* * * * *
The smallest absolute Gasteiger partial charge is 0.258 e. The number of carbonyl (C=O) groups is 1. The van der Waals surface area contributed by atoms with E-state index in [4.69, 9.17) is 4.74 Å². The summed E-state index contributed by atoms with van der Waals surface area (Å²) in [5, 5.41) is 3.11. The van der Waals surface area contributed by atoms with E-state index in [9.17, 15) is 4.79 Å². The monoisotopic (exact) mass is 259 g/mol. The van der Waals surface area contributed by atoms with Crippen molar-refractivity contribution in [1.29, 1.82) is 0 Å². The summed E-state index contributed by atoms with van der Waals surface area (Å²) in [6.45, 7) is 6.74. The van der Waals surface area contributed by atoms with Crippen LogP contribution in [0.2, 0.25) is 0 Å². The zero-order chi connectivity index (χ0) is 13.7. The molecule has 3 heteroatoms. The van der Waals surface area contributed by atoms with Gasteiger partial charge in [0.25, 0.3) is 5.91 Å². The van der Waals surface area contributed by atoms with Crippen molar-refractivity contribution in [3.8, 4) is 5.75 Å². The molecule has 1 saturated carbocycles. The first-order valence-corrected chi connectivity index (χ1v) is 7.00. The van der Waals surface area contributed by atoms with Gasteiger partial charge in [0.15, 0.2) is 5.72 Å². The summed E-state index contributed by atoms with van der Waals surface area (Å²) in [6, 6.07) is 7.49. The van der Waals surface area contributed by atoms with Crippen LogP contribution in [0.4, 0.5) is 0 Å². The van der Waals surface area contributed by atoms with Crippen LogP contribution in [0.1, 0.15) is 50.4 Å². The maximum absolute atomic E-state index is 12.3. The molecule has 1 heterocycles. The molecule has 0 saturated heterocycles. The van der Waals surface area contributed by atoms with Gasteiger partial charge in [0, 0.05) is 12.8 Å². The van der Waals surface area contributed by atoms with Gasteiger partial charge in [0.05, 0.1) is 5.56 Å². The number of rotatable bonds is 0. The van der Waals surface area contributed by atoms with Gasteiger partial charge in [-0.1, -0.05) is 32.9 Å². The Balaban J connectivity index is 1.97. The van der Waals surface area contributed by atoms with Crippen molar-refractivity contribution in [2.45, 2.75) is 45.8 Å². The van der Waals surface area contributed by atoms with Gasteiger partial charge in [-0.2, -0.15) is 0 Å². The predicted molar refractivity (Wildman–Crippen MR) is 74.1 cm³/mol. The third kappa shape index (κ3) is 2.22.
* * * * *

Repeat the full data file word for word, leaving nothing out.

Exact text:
The smallest absolute Gasteiger partial charge is 0.258 e. The number of carbonyl (C=O) groups is 1. The van der Waals surface area contributed by atoms with E-state index in [4.69, 9.17) is 4.74 Å². The summed E-state index contributed by atoms with van der Waals surface area (Å²) in [5, 5.41) is 3.11. The van der Waals surface area contributed by atoms with E-state index in [9.17, 15) is 4.79 Å². The monoisotopic (exact) mass is 259 g/mol. The van der Waals surface area contributed by atoms with Crippen molar-refractivity contribution in [1.29, 1.82) is 0 Å². The summed E-state index contributed by atoms with van der Waals surface area (Å²) in [6.45, 7) is 6.74. The van der Waals surface area contributed by atoms with Crippen LogP contribution in [0.2, 0.25) is 0 Å². The zero-order chi connectivity index (χ0) is 13.7. The molecule has 3 heteroatoms. The van der Waals surface area contributed by atoms with Gasteiger partial charge in [0.25, 0.3) is 5.91 Å². The van der Waals surface area contributed by atoms with Crippen molar-refractivity contribution in [3.8, 4) is 5.75 Å². The molecule has 1 saturated carbocycles. The first-order valence-corrected chi connectivity index (χ1v) is 7.00. The van der Waals surface area contributed by atoms with Gasteiger partial charge in [0.15, 0.2) is 5.72 Å². The summed E-state index contributed by atoms with van der Waals surface area (Å²) in [6, 6.07) is 7.49. The van der Waals surface area contributed by atoms with Crippen LogP contribution in [0.4, 0.5) is 0 Å². The van der Waals surface area contributed by atoms with Crippen LogP contribution in [0.1, 0.15) is 50.4 Å². The maximum absolute atomic E-state index is 12.3. The molecule has 1 heterocycles. The molecule has 0 saturated heterocycles. The van der Waals surface area contributed by atoms with Gasteiger partial charge in [0, 0.05) is 12.8 Å². The van der Waals surface area contributed by atoms with Gasteiger partial charge in [0.05, 0.1) is 5.56 Å². The number of rotatable bonds is 0. The van der Waals surface area contributed by atoms with Gasteiger partial charge in [-0.1, -0.05) is 32.9 Å². The Balaban J connectivity index is 1.97. The van der Waals surface area contributed by atoms with Crippen molar-refractivity contribution in [2.45, 2.75) is 45.8 Å². The van der Waals surface area contributed by atoms with Gasteiger partial charge in [-0.2, -0.15) is 0 Å². The predicted molar refractivity (Wildman–Crippen MR) is 74.1 cm³/mol. The third kappa shape index (κ3) is 2.22.